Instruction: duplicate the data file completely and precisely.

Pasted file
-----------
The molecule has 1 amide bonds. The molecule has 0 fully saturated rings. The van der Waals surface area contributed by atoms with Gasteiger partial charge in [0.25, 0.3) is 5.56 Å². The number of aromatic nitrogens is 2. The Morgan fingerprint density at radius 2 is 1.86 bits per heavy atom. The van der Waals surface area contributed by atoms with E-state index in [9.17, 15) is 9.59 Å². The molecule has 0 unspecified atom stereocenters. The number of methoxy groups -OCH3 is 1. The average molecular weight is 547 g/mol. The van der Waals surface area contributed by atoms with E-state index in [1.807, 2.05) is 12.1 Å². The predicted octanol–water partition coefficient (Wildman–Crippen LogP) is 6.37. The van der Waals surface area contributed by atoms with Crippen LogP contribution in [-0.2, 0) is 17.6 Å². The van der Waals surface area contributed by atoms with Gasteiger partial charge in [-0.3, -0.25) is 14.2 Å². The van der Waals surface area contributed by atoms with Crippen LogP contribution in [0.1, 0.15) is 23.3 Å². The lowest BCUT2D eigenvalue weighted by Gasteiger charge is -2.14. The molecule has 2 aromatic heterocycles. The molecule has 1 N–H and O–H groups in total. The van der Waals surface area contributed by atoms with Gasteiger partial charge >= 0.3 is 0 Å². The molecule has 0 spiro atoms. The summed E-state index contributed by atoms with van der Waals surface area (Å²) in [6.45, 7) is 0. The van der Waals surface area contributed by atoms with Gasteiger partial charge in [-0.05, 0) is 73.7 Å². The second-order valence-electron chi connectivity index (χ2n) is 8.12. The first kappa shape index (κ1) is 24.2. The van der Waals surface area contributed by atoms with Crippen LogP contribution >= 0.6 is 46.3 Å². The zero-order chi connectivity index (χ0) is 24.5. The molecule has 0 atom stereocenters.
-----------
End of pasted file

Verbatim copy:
The molecule has 1 amide bonds. The molecule has 0 fully saturated rings. The van der Waals surface area contributed by atoms with Gasteiger partial charge in [0.25, 0.3) is 5.56 Å². The number of aromatic nitrogens is 2. The Morgan fingerprint density at radius 2 is 1.86 bits per heavy atom. The van der Waals surface area contributed by atoms with E-state index in [9.17, 15) is 9.59 Å². The molecule has 0 unspecified atom stereocenters. The number of methoxy groups -OCH3 is 1. The average molecular weight is 547 g/mol. The van der Waals surface area contributed by atoms with E-state index in [1.807, 2.05) is 12.1 Å². The predicted octanol–water partition coefficient (Wildman–Crippen LogP) is 6.37. The van der Waals surface area contributed by atoms with Crippen LogP contribution in [-0.2, 0) is 17.6 Å². The van der Waals surface area contributed by atoms with Gasteiger partial charge in [-0.3, -0.25) is 14.2 Å². The van der Waals surface area contributed by atoms with Crippen LogP contribution in [0.1, 0.15) is 23.3 Å². The lowest BCUT2D eigenvalue weighted by Gasteiger charge is -2.14. The molecule has 2 aromatic heterocycles. The molecule has 1 N–H and O–H groups in total. The van der Waals surface area contributed by atoms with Gasteiger partial charge >= 0.3 is 0 Å². The molecule has 0 spiro atoms. The summed E-state index contributed by atoms with van der Waals surface area (Å²) in [6.45, 7) is 0. The van der Waals surface area contributed by atoms with Gasteiger partial charge in [-0.05, 0) is 73.7 Å². The second-order valence-electron chi connectivity index (χ2n) is 8.12. The first kappa shape index (κ1) is 24.2. The van der Waals surface area contributed by atoms with Crippen LogP contribution >= 0.6 is 46.3 Å². The zero-order chi connectivity index (χ0) is 24.5. The molecule has 0 atom stereocenters.